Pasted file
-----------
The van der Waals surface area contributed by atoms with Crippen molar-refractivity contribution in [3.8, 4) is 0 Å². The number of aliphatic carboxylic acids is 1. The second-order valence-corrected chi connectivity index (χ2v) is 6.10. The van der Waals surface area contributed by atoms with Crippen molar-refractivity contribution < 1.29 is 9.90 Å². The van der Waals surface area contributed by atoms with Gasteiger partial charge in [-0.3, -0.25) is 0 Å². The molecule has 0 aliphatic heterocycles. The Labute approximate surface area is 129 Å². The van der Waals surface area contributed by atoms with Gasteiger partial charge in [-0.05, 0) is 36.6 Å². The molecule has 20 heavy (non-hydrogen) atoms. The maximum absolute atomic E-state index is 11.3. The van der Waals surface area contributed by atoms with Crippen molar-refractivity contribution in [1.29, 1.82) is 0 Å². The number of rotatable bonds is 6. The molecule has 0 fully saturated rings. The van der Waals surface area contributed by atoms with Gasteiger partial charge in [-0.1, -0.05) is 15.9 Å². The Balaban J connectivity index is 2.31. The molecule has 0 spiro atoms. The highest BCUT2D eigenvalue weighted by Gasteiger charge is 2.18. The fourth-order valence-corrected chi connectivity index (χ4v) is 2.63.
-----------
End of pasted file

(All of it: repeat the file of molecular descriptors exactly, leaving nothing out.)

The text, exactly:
The van der Waals surface area contributed by atoms with Crippen molar-refractivity contribution in [3.8, 4) is 0 Å². The number of aliphatic carboxylic acids is 1. The second-order valence-corrected chi connectivity index (χ2v) is 6.10. The van der Waals surface area contributed by atoms with Crippen molar-refractivity contribution < 1.29 is 9.90 Å². The van der Waals surface area contributed by atoms with Gasteiger partial charge in [-0.3, -0.25) is 0 Å². The molecule has 0 aliphatic heterocycles. The Labute approximate surface area is 129 Å². The van der Waals surface area contributed by atoms with Gasteiger partial charge in [-0.05, 0) is 36.6 Å². The molecule has 20 heavy (non-hydrogen) atoms. The maximum absolute atomic E-state index is 11.3. The van der Waals surface area contributed by atoms with Crippen molar-refractivity contribution in [1.29, 1.82) is 0 Å². The number of rotatable bonds is 6. The molecule has 0 fully saturated rings. The van der Waals surface area contributed by atoms with Gasteiger partial charge in [-0.1, -0.05) is 15.9 Å². The Balaban J connectivity index is 2.31. The molecule has 0 spiro atoms. The highest BCUT2D eigenvalue weighted by Gasteiger charge is 2.18. The fourth-order valence-corrected chi connectivity index (χ4v) is 2.63.